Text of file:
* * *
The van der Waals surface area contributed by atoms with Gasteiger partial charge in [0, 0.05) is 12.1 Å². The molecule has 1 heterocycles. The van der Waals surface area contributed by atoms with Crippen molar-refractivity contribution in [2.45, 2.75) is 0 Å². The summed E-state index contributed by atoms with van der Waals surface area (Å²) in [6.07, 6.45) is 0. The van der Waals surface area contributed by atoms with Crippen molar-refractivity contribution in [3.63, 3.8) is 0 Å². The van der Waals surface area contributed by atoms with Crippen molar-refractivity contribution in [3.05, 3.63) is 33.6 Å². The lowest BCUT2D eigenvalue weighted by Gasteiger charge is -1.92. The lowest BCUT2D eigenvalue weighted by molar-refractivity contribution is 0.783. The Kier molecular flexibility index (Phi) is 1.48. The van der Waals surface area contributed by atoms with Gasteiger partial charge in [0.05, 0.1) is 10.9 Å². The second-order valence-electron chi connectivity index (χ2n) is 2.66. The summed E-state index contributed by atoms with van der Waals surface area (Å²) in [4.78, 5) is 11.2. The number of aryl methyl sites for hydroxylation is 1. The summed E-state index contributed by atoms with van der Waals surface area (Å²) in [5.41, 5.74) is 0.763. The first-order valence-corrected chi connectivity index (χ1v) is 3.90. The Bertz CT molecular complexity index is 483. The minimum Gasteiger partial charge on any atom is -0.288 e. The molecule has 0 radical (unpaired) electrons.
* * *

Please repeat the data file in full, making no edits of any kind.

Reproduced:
The van der Waals surface area contributed by atoms with Gasteiger partial charge in [0, 0.05) is 12.1 Å². The molecule has 1 heterocycles. The van der Waals surface area contributed by atoms with Crippen molar-refractivity contribution in [2.45, 2.75) is 0 Å². The summed E-state index contributed by atoms with van der Waals surface area (Å²) in [6.07, 6.45) is 0. The van der Waals surface area contributed by atoms with Crippen molar-refractivity contribution in [3.63, 3.8) is 0 Å². The van der Waals surface area contributed by atoms with Crippen molar-refractivity contribution in [3.05, 3.63) is 33.6 Å². The lowest BCUT2D eigenvalue weighted by Gasteiger charge is -1.92. The lowest BCUT2D eigenvalue weighted by molar-refractivity contribution is 0.783. The Kier molecular flexibility index (Phi) is 1.48. The van der Waals surface area contributed by atoms with Gasteiger partial charge in [0.05, 0.1) is 10.9 Å². The second-order valence-electron chi connectivity index (χ2n) is 2.66. The summed E-state index contributed by atoms with van der Waals surface area (Å²) in [4.78, 5) is 11.2. The number of aryl methyl sites for hydroxylation is 1. The summed E-state index contributed by atoms with van der Waals surface area (Å²) in [5.41, 5.74) is 0.763. The first-order valence-corrected chi connectivity index (χ1v) is 3.90. The Bertz CT molecular complexity index is 483. The minimum Gasteiger partial charge on any atom is -0.288 e. The molecule has 0 radical (unpaired) electrons.